A coach’s early recognition of talent pushed Mo’ne Davis and Taney Dragons to success

    Mo’ne Davis, the flame-throwing city kid with the sheepish smile, is the “it girl” of summer 2014.

    And who better?

    Mo’ne throws a baseball at 70 miles per hour. She never fails to say nice things about her teammates. And get this: Following the gem of a game she pitched that got her Taney Dragons team to the Little League World Series, she looked into the camera and said, “This is for Philadelphia.”

    Swoon.

    Baseball provides lessons for life

    Earlier this week, Mo’ne Davis’ mom was being interviewed on TV.

    “When did you discover Mo’ne’s talent?” the TV reporter asked. “When did you know?”

    “I never knew,” Mo’ne’s mom said. “The man who saw Mo’ne’s talent was Steve Bandura. He was the one who saw it.”

    Steve Bandura is the coach of the Anderson Monarchs. The Monarchs play on a beautifully maintained diamond behind the Marian Anderson Recreation Center at 18th and Fitzwater, just a few blocks from our founding Mighty Writers center in South Philadelphia.

    Seven of Bandura’s former Monarchs — including Mo’ne, and Bandura’s son, Scott — play for the Taney Dragons. All seven learned to play the game as Monarchs before aging out and becoming Dragons.

    Bandura sees baseball as a metaphor for life. Learn the fundamentals. Know and honor those who came before you. Respect your opponents. Work harder than the next guy.

    Above all, think.

    “We like to believe we’re playing chess out there while the other team is playing checkers,” he says of his players, amused at the notion.

    Dragons’ success depends on coaches, parents, kids

    A couple of summers back, Bandura took his Monarchs on a trip around the country to visit iconic baseball landmarks. The Monarchs traveled on a 1947 bus with no air conditioning so the kids would get a feel for what conditions were like for the ballplayers who played in the old Negro Leagues. Among the Monarchs’ first stops was Jackie Robinson’s gravesite.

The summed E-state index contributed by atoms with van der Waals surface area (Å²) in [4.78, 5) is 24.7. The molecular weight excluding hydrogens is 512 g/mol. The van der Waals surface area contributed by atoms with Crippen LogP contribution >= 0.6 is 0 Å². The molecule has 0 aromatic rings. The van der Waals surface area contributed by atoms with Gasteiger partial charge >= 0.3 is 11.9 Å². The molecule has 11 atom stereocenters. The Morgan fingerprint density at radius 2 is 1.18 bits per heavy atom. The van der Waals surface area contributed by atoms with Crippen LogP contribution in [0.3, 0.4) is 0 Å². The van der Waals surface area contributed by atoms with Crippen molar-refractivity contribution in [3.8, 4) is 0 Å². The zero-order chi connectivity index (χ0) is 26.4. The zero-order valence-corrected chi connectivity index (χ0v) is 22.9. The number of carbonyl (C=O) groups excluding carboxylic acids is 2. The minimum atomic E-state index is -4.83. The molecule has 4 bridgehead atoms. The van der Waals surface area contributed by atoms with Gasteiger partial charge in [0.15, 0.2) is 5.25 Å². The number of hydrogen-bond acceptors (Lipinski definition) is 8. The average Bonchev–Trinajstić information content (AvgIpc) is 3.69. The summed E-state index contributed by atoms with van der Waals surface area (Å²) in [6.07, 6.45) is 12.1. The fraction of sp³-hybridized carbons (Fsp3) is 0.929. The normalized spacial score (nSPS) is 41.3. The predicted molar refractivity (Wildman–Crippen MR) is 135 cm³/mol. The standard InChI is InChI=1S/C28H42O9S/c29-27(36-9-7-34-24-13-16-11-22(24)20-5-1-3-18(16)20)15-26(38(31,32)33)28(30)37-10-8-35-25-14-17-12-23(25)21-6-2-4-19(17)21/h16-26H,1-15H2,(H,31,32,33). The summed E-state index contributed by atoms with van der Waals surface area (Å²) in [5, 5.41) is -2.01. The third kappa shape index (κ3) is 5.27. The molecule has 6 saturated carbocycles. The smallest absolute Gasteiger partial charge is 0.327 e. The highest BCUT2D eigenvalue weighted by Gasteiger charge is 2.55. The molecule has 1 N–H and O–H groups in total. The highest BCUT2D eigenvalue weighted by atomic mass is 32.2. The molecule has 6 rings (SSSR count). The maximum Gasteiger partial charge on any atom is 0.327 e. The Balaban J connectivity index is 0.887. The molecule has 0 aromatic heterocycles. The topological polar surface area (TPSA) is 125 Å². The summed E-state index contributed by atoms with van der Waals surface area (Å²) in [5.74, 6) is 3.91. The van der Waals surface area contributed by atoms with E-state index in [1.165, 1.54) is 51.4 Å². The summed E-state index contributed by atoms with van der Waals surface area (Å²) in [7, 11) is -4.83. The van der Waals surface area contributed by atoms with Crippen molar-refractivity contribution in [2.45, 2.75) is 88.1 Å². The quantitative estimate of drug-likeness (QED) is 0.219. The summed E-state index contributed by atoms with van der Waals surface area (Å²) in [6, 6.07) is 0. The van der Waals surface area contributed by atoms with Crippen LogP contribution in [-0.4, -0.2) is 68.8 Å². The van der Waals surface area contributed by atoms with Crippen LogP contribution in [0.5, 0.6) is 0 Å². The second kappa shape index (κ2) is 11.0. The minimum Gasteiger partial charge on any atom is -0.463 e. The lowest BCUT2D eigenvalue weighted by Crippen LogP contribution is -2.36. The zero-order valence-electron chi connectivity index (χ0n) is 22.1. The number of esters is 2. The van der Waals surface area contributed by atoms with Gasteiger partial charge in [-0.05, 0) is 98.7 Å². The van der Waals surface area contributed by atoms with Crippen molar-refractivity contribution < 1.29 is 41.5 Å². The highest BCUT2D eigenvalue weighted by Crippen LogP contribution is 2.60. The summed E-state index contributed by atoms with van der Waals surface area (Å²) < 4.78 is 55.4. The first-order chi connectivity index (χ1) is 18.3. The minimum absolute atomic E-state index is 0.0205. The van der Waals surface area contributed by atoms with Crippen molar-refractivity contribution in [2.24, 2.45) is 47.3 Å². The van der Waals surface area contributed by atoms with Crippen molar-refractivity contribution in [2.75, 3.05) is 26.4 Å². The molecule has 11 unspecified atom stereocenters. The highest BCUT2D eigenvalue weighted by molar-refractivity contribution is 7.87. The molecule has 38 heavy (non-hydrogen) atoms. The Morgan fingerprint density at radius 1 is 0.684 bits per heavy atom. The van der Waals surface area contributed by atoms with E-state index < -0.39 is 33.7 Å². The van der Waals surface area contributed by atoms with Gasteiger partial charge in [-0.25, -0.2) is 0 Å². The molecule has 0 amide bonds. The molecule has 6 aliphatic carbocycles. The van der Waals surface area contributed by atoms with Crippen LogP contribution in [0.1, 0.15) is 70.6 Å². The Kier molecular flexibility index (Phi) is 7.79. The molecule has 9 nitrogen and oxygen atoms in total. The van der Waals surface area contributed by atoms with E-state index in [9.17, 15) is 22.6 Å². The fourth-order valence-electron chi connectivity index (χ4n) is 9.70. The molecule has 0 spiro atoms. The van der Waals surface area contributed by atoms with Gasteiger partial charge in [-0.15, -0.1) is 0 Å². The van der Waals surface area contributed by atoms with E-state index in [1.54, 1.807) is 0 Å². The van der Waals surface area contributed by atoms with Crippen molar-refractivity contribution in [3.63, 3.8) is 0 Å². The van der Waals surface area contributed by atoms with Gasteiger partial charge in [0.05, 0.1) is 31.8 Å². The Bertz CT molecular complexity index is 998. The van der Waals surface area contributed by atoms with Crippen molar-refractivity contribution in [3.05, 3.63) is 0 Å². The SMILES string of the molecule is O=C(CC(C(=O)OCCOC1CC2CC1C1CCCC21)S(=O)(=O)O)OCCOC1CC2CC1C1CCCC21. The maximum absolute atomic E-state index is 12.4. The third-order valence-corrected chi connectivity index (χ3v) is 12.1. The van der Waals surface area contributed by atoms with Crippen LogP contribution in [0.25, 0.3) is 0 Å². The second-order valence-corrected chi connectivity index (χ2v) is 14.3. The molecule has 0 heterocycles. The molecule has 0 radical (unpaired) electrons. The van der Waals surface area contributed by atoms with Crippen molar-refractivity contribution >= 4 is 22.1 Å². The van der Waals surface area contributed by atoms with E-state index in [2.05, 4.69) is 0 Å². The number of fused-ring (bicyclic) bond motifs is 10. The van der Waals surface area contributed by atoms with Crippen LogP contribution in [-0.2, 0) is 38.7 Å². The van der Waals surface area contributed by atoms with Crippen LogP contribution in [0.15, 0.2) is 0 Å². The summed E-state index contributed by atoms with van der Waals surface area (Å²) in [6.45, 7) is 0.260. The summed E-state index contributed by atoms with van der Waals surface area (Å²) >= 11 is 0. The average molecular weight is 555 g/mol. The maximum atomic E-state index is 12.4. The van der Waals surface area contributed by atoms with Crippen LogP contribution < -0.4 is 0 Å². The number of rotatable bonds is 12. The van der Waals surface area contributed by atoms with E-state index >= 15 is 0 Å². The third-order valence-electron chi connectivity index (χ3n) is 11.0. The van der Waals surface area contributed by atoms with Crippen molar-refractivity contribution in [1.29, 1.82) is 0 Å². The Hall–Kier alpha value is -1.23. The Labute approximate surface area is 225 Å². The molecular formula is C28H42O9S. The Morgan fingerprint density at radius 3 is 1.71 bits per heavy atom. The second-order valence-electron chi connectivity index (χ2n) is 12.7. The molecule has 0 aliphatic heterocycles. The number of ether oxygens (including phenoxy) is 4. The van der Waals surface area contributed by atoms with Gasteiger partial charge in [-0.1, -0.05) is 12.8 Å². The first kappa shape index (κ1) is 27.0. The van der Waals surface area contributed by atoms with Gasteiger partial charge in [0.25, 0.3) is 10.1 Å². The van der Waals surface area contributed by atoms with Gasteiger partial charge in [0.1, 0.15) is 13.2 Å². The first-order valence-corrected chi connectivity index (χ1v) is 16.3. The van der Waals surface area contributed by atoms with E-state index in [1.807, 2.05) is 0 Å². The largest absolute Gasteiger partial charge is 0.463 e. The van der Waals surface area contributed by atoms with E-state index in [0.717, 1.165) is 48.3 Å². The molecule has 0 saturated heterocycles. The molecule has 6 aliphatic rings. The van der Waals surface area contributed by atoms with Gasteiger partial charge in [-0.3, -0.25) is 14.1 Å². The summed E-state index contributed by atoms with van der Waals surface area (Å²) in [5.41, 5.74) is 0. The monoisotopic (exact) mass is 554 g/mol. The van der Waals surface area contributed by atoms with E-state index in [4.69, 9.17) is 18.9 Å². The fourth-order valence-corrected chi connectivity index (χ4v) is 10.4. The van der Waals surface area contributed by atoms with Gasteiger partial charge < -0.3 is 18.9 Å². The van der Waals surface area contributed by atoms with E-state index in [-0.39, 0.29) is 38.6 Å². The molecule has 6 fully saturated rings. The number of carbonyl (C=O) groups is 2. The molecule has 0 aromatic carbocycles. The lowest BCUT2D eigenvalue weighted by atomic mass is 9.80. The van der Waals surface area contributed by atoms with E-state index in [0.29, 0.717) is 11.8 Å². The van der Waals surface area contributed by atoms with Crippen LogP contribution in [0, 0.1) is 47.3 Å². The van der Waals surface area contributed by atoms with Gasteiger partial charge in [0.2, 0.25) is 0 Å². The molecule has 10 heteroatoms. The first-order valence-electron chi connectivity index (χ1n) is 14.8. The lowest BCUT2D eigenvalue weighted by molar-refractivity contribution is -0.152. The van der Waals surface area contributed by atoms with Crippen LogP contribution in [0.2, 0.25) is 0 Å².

Bandura clearly takes coaching baseball to a whole other level.

    A lot of people deserve credit for the success of the Taney Dragons this summer: the Taney coaches, the parents, the kids themselves. There is inspiration around this team everywhere you look.

    But for at least seven of the Taney Dragons — Mo’ne included — Steve Bandura is right at the top of the list.

    Cool thing is, they won’t need to be reminded of that.

    This was reprinted from Mighty Writers with permission. Tim Whitaker is the executive director of the non-profit organization whose mission is to teach kids how to think and write clearly.

    Whitaker encourages readers to pass this article on to “to anyone who believes in the power of writing and cares about the future of kids who live and go to school in Philadelphia.”

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